The detection of trace level of explosives is a challenging field of great importance to national security and landmine detection. Chemical signatures of buried landmines are in a very complex environment. External physical conditions that affect explosive vapors and particles in soil can affect the explosive chemical signature. The chemical spectroscopic signature of the RDX in clay soil environments has been investigated by means of reflectance FT-IR microspectroscopy. The soil obtained from the University of Puerto Rico at Mayaguez was treated using the textural mechanical method in order to separate the clay from all the other components in the soil. B3LYP/6-311G** calculations performed on the low energy conformers of RDX helped to determine its most stable conformations, their symmetry, and vibrational spectra. The FT-IR technique confirmed the existence of two different RDX solid phases, known as the α-RDX and β-RDX, which have different symmetries and revealed significant differences in their spectra. The IR microspectroscopic study showed that the RDX-Clay mineral complex and its interactions can be detected using the FT-IR technique at a low concentration of 1000 part-per-millions. Variations in the clay's pH revealed changes in the RDX-Clay complex spectroscopic signature. These results also indicate that the interaction between the RDX and the clay minerals affects mainly the ring breathing, the C-N vibrations and the NO2 groups of the explosive molecules. It is suggested that the electron donor nitrogen atoms from RDX are interacting with the electron acceptor oxygen atoms of the edge sites of the clay's surface.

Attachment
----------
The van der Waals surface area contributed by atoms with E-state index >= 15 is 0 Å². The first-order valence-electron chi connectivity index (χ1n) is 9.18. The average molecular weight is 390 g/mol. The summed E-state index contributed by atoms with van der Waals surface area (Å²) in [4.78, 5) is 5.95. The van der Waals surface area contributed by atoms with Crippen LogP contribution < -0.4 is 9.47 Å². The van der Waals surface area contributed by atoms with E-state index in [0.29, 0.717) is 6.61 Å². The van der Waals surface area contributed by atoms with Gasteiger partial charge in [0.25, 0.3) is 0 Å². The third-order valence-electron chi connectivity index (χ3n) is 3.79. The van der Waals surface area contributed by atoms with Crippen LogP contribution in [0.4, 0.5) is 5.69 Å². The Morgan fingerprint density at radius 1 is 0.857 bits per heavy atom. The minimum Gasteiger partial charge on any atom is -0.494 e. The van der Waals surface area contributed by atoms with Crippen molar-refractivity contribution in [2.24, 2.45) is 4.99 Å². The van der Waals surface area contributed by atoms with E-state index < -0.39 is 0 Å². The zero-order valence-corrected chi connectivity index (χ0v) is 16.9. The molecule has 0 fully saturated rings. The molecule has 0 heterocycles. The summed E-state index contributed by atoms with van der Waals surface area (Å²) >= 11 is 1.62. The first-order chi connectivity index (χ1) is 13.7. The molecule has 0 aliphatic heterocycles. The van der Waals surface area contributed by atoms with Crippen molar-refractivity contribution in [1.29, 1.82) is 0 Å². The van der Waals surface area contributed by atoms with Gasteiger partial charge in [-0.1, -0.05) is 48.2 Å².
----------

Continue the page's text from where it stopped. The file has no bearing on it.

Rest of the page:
Computational algorithms have been very useful to study molecular interactions between explosives and different types of soils. In this work ab initio molecular orbital calculations were employed to study the interaction of 2,4,6-trinitrotoluene (TNT) with the basal siloxane surface of clay minerals. The intermolecular interaction energy, the vibration frequencies and efficient computational algorithms have been tested for the complex of TNT with the siloxane surface site of clay minerals. Two cluster models have been developed to represent the TNT on the siloxane surface of clay minerals. They have been employed in order to determine the changes in the spectroscopic signature of TNT. The results obtained provide information about the interaction energy of TNT on clays. The binding energy between the TNT and the basal siloxane surface was -38 kJ/mol, obtained with MP2//HF/6-31+G(d) level of theory and basis set, respectively. The calculated interaction has their minimal at separation between the two molecules of 3.5 Å. The theoretical IR spectra of the interaction was obtained with DFT//HF methods and the 6-31+G(d) basis set. The calculation predicted a shifting effect in NO<sub>2</sub> bands, due to the interaction. The results are in excellent agreement with available experimental data. Further, result of such theoretical studies could contribute to an understanding of the interaction energy of the other kinds of explosives that may be occurring in other environments.